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the owner’s word weighs a ton – signal v. noise

yesterday i was in a board meeting for a company i advise. great group, strong business, profitable, all the good stuff. but the owner-ceo was stuck. he felt like he’d laid out a pretty clear vision and direction, but people’s priorities kept shifting. this thing was important, then all the sudden it was this other thing. lots of bouncing around, not quite enough focus. he didn’t know what was causing it, but it turns out it was him. but how?we dug into it. as we went, i recognized the problem.as much as we’d like to pretend we’re just one of the crew, the owner is the owner. and when the owner makes a suggestion, that suggestion can easily become high priority. it’s rarely what the owner intends, but it’s often how it’s received. when the person who signs your check says t...





see where projects really stand with the hill chart

for years we’ve used basecamp to-dos to track all of our design and programming work here at basecamp. they help us make sure that nothing slips through the cracks.however, for some projects, tracking to-dos isn’t enough. when you have dozens or hundreds of tasks, you need a way to see the bigger picture. is the project going to be done on time? are we making progress on the right tasks? which things need to be solved now and what can be deferred until later?to solve this problem, we built an entirely new idea into basecamp to-dos. it’s a 10,000-foot view of our projects that answers the hard questions about where things really stand.introducing the hill chart.progress is not a number“42% of the tasks are complete.” what does that tell you? very little.for creative work and soft...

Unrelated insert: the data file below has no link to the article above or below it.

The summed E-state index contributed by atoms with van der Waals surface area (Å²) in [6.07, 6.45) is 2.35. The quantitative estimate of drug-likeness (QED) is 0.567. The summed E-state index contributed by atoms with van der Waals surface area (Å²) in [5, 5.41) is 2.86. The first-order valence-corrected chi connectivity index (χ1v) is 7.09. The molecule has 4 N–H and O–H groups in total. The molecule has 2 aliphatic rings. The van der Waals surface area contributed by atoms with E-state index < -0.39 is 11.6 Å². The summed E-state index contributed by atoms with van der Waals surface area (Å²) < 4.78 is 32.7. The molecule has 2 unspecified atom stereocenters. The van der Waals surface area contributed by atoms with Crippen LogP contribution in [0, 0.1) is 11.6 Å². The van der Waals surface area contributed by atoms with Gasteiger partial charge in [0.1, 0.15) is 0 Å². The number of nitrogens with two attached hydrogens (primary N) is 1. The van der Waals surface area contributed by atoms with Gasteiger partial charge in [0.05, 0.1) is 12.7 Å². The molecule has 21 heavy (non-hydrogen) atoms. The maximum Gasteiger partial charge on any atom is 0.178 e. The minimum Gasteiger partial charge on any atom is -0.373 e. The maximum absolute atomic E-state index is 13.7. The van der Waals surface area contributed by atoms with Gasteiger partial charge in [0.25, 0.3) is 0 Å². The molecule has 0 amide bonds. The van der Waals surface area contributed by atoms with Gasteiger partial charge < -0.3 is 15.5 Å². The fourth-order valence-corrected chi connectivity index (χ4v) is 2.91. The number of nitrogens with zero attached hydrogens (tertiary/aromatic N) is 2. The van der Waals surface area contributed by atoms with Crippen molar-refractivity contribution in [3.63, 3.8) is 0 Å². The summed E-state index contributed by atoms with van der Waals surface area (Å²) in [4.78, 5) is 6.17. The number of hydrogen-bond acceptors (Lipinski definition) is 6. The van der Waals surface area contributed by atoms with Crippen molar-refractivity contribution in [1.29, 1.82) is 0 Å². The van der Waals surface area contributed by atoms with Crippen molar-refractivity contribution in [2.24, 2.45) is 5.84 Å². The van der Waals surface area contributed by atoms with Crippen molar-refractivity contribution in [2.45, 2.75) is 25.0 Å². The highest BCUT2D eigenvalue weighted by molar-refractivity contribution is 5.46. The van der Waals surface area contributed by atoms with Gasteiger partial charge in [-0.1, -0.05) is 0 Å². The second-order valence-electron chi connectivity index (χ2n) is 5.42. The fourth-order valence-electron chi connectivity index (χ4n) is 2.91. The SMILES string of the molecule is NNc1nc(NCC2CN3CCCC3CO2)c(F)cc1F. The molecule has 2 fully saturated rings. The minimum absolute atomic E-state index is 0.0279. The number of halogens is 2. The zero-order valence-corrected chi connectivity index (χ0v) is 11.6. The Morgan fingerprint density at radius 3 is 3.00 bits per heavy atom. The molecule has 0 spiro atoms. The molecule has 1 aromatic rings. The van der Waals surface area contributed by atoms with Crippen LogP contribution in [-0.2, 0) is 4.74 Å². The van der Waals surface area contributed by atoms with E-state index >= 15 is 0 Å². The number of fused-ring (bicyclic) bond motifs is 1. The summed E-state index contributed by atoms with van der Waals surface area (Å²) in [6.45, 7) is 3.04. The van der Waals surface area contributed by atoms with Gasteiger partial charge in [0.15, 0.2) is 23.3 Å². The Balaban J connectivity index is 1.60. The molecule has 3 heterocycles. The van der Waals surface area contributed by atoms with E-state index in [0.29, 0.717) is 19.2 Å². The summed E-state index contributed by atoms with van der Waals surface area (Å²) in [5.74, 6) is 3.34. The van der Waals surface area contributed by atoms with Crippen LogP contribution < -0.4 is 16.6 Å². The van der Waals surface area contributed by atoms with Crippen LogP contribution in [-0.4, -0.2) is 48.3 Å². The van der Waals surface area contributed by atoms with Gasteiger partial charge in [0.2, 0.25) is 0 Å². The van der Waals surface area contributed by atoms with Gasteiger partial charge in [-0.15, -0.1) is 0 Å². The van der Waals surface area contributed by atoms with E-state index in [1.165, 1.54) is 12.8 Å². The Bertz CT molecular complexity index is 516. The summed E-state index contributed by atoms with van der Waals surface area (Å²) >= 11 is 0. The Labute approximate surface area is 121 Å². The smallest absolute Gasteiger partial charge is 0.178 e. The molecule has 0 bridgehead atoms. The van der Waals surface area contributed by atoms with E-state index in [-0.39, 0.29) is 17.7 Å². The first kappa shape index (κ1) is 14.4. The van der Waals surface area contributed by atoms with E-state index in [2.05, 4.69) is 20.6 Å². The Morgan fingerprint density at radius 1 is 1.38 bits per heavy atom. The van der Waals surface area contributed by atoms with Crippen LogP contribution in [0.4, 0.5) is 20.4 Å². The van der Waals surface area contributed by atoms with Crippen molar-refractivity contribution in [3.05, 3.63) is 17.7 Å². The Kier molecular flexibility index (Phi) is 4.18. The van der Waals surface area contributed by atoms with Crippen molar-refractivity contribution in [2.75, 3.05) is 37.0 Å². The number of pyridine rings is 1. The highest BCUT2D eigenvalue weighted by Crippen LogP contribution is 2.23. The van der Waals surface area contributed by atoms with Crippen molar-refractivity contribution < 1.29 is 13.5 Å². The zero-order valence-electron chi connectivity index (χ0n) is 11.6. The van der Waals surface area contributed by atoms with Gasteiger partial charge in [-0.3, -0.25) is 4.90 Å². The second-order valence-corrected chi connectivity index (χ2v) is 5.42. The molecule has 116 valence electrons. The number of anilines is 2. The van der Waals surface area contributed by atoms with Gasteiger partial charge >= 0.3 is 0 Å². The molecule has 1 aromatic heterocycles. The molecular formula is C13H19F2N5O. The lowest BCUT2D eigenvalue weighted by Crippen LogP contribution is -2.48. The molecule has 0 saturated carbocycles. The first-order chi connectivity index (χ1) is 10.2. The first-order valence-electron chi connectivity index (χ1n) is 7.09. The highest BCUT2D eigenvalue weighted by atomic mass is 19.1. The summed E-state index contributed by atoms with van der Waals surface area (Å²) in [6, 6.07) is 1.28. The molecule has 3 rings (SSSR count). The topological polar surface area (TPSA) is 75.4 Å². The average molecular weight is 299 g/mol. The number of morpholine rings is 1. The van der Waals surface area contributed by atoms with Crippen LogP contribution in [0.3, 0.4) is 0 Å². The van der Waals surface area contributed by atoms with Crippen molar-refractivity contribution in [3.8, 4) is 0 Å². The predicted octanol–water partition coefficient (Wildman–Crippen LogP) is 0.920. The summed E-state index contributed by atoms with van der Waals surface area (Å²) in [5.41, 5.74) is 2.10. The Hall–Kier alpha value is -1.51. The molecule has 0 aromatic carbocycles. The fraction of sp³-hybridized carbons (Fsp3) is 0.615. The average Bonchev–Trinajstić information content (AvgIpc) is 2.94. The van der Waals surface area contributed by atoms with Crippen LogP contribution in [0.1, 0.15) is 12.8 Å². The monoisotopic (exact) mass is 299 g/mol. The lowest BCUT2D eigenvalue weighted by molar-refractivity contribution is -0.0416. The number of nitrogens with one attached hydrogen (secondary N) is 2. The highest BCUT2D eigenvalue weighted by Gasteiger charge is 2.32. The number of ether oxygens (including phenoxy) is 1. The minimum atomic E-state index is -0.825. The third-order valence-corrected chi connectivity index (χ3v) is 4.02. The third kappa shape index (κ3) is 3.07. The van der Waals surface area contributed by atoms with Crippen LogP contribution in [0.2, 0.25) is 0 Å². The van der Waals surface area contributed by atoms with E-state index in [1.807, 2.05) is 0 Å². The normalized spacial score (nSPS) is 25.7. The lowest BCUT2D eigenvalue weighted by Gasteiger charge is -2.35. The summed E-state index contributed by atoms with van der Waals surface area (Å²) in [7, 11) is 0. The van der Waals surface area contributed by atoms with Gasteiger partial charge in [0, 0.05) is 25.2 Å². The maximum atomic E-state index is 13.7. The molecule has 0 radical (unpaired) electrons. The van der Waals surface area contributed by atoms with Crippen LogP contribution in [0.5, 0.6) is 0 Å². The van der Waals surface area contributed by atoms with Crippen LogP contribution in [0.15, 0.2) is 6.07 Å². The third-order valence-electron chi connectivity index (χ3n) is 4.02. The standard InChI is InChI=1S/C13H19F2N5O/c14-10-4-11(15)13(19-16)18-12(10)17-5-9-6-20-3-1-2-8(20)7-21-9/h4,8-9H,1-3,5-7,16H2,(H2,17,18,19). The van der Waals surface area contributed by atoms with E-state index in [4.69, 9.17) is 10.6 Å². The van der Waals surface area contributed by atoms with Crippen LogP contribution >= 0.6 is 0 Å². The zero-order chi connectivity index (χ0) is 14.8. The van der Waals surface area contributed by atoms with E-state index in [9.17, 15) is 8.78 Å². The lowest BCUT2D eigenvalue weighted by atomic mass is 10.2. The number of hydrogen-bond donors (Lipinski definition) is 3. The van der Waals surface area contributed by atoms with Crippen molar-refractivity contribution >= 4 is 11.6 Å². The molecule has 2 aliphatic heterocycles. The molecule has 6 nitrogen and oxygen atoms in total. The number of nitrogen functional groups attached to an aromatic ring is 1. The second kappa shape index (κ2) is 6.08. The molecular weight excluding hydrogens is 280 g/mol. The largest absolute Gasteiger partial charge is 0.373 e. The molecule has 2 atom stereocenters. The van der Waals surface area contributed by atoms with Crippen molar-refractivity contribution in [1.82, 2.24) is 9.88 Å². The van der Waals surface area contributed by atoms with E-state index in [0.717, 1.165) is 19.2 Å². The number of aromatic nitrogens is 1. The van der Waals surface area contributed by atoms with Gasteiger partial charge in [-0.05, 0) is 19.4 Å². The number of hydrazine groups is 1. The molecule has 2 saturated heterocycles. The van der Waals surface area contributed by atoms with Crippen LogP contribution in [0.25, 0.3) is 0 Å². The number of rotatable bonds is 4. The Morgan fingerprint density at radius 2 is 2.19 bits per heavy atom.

what’s new in basecamp 3.9.3 for ios – signal v. noise

thanks for using basecamp!as always, please keep suggestions, feedback, and bug reports coming our way. if you’re interesting in seeing new features before everyone else, we have a few openings left in our private beta. send us an email and we’ll get you invited.❤️???? the ios team at basecamp, tara mann, dylan ginsburg, zach waugh, and me.





you need less than you think – signal v. noise

the first farmer’s fridge in chicago (photo from farmer’s fridge instagram)who needs a fancy office when you can work out of a dingy food court? who needs fancy equipment when you can buy what you need at walmart? who needs to hire an seo specialist? what does an seo specialist do, anyway? (a question for another episode, or maybe another podcast altogether.) on this episode of rework, three very different companies — a fashion brand, a company that sells fresh salads from vending machines, and an auto detailing shop — discuss their humble beginnings and offer practical advice about being resourceful and staying lean.





see where projects really stand with the hill chart

for years we’ve used basecamp to-dos to track all of our design and programming work here at basecamp. they help us make sure that nothing slips through the cracks.however, for some projects, tracking to-dos isn’t enough. when you have dozens or hundreds of tasks, you need a way to see the bigger picture. is the project going to be done on time? are we making progress on the right tasks? which things need to be solved now and what can be deferred until later?to solve this problem, we built an entirely new idea into basecamp to-dos. it’s a 10,000-foot view of our projects that answers the hard questions about where things really stand.introducing the hill chart.progress is not a number“42% of the tasks are complete.” what does that tell you? very little.for creative work and soft...





reflecting on five years at basecamp – signal v. noise